High-resolution Passive Microwave Soil Moisture Retrievals
Global monitoring of soil moisture (SM) and vegetation biomass from space is important for improved land and weather forecasts understanding of water, energy , and carbon cycles as well as improved management of water and food resources. Today spaceborne platforms, especially the ESA's Soil Moisture and Ocean Salinity (SMOS, 2009-present) and NASA's Soil Moisture Active Passive (SMAP, 2015-present) satellites provide an unprecedented opportunity to estimate SM of the top 5-cm soil layer and vegetation optical depth (VOD) every 2 to 3 days globally. These satellite missions rely on L-band (1.4 GHz) radiometry and enable all-weather SM sensing under canopies with vegetation water content of less than 5 kilogram per square meter.
A series of new algorithms called combined constrained multi-channel algorithm (C-CMCA) is developed for simultaneous retrieval of soil moisture (SM) and vegetation optical depth (VOD) in L-band with improved resolution. Unlike widely used algorithms, the new approach optimally fuses multiple sources of surface temperatures into the inversion process and confines the retrievals to their physical and climatological range of the retrievals and paves the way to account for the slow changes of VOD through a smoothing-norm regularization. Through controlled numerical experiments and continental implementation using SMAP observations we consistently show that C-CMCA can can increase the resolution of SM and VOD retrievals. Analysis of the results demonstrates that, without increasing the native resolution of radiometric observations, the information content of the a priori constraints cannot only improve resolutions of the retrievals but also make them robust to the background water contamination in the vicinity of coastal zones and over lowland floodplains. For example, over Florida peninsula, the annual SM root mean squares error and bias are reduced by more than 65%.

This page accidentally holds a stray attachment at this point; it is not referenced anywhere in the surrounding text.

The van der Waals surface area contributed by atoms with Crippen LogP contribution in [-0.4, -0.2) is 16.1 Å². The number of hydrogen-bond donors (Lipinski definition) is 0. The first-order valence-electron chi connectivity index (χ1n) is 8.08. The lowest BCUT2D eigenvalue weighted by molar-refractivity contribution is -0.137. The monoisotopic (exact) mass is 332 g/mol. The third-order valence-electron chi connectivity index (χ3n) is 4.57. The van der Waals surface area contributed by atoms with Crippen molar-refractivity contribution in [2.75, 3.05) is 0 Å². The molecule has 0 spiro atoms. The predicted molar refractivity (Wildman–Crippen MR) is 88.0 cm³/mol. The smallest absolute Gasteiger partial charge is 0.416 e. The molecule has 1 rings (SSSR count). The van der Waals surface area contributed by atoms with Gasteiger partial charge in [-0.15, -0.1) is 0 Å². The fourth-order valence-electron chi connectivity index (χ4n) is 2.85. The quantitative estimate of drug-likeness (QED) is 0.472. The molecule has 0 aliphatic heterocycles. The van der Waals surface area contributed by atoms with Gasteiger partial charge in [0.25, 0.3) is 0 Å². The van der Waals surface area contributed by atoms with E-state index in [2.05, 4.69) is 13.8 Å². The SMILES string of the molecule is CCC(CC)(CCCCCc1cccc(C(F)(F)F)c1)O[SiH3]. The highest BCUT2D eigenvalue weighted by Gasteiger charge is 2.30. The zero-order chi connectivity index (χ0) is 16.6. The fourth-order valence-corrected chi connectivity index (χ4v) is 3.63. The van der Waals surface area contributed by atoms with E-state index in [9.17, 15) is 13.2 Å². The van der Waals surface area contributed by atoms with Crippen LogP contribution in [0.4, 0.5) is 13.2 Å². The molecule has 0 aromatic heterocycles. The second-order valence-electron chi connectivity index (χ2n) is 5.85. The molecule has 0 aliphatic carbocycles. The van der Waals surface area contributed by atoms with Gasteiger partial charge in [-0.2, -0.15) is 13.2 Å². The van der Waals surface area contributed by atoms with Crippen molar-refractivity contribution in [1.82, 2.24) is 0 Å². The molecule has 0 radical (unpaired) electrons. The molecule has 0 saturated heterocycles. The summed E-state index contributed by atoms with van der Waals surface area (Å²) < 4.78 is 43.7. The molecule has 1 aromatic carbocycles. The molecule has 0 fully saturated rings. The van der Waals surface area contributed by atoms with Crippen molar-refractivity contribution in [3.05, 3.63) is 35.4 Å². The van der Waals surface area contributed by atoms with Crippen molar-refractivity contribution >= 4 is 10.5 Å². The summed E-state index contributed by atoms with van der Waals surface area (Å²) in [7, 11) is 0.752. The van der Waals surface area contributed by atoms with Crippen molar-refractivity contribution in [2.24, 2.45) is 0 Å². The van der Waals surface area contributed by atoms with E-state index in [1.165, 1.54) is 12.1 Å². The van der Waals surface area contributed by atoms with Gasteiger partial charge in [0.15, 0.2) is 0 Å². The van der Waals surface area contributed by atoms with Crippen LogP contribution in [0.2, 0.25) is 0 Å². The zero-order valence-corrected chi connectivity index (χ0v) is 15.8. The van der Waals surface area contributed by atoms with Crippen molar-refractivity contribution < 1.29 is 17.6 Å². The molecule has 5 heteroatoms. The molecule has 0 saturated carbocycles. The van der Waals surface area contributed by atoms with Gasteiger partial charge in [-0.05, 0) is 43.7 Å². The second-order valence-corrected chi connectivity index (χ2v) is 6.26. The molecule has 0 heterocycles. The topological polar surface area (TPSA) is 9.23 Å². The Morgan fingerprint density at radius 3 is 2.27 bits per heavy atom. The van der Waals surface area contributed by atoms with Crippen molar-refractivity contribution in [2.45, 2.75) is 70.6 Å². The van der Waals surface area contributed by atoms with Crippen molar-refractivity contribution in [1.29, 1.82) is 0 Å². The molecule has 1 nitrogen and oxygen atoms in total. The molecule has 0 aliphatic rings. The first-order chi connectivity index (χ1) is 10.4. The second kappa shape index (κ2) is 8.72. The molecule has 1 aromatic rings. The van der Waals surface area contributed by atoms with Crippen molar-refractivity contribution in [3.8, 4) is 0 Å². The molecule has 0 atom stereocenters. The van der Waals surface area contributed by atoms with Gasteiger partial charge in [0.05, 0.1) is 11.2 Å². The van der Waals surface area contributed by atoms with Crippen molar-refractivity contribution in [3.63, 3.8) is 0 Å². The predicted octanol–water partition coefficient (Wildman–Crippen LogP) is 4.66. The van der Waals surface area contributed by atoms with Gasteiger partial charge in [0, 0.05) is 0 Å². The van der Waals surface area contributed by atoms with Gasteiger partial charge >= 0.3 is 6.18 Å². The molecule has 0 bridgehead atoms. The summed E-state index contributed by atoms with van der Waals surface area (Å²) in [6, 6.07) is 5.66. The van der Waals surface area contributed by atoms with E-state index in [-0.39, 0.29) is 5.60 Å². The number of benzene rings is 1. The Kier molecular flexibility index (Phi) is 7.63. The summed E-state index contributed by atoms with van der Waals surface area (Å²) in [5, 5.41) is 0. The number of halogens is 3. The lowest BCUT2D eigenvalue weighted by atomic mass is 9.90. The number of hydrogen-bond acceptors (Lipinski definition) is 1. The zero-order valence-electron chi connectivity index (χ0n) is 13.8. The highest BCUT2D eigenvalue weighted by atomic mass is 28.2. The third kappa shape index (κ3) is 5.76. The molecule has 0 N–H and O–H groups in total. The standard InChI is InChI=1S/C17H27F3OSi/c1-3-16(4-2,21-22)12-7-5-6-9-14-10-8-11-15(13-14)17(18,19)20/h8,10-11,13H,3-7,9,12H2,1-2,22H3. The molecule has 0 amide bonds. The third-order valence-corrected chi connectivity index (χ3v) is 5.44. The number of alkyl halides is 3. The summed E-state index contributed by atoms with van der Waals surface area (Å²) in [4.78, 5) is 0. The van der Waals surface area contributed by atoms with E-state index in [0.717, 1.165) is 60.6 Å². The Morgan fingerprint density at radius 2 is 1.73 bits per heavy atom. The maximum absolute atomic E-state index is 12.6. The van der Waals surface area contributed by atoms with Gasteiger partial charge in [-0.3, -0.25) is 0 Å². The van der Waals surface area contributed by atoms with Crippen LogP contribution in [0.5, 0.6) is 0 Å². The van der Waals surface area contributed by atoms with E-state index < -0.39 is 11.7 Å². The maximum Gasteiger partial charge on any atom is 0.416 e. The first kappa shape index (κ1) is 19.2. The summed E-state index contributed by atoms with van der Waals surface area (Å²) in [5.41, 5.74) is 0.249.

A zoom in of the SM retrievals over Florida on 02/15/2016 from SMAP, C-CMCA as well as the soil texture, MODIS derived VOD, and daily time series of spatial mean values of SM retrievals in 2016. The comparisons are provided over days when at least 10 reference ISMN SM values are available. The soil texture labels denote sand (1), loamy sand (2), sandy loam (3), silt loam (4), silt (5), loam (6), sandy clay loam (7), silty clay loam (8), clay loam (9), sandy loam (10), silty clay (11), clay (13), and others (13).
A zoom in of the monthly averaged SM retrievals in February 2016, soil texture, MODIS VOD, and one year time series of spatially-averaged SM in 2016 over the alluvial plain of the lower Mississippi basin. The spatially-averaged SMAP and C-CMCA daily SM values with VOD less than 0.5 [-] are compared with reference gauges for days when at least ten gauges are providing measurements. Please move the slider to the left to see the results over the lower Mississippi basin.
Precipitation Passive Microwave Retrieval
The upwelling earth radiation in microwave bands contains spectral signatures that allow us to measure global precipitation from space. In the past few years, our team has developed a new passive retrieval algorithm to obtain improved estimates of precipitation from space using passive radiometric measurements provided by the Tropical Rainfall Measuring Mission (TRMM) and Global Precipitation Measurement (GPM) satellites.